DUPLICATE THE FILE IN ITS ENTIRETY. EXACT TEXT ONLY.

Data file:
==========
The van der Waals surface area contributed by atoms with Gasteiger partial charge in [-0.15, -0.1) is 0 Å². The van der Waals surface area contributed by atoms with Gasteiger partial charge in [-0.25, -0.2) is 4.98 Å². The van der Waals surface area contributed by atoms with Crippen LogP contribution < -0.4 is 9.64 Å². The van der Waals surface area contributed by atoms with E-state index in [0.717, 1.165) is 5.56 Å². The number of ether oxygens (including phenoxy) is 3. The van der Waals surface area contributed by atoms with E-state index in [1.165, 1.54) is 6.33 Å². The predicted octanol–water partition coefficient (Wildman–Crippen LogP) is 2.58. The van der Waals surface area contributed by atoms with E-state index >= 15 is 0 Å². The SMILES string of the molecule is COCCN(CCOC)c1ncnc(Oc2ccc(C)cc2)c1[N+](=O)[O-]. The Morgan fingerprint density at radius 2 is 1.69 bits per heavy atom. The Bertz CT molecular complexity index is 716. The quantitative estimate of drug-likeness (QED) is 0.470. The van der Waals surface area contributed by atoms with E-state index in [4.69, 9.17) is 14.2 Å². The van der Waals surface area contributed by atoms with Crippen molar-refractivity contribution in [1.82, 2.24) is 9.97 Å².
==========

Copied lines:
The van der Waals surface area contributed by atoms with Gasteiger partial charge in [-0.15, -0.1) is 0 Å². The van der Waals surface area contributed by atoms with Gasteiger partial charge in [-0.25, -0.2) is 4.98 Å². The van der Waals surface area contributed by atoms with Crippen LogP contribution < -0.4 is 9.64 Å². The van der Waals surface area contributed by atoms with E-state index in [0.717, 1.165) is 5.56 Å². The number of ether oxygens (including phenoxy) is 3. The van der Waals surface area contributed by atoms with E-state index in [1.165, 1.54) is 6.33 Å². The predicted octanol–water partition coefficient (Wildman–Crippen LogP) is 2.58. The van der Waals surface area contributed by atoms with E-state index >= 15 is 0 Å². The SMILES string of the molecule is COCCN(CCOC)c1ncnc(Oc2ccc(C)cc2)c1[N+](=O)[O-]. The Morgan fingerprint density at radius 2 is 1.69 bits per heavy atom. The Bertz CT molecular complexity index is 716. The quantitative estimate of drug-likeness (QED) is 0.470. The van der Waals surface area contributed by atoms with E-state index in [4.69, 9.17) is 14.2 Å². The van der Waals surface area contributed by atoms with Crippen molar-refractivity contribution in [1.82, 2.24) is 9.97 Å².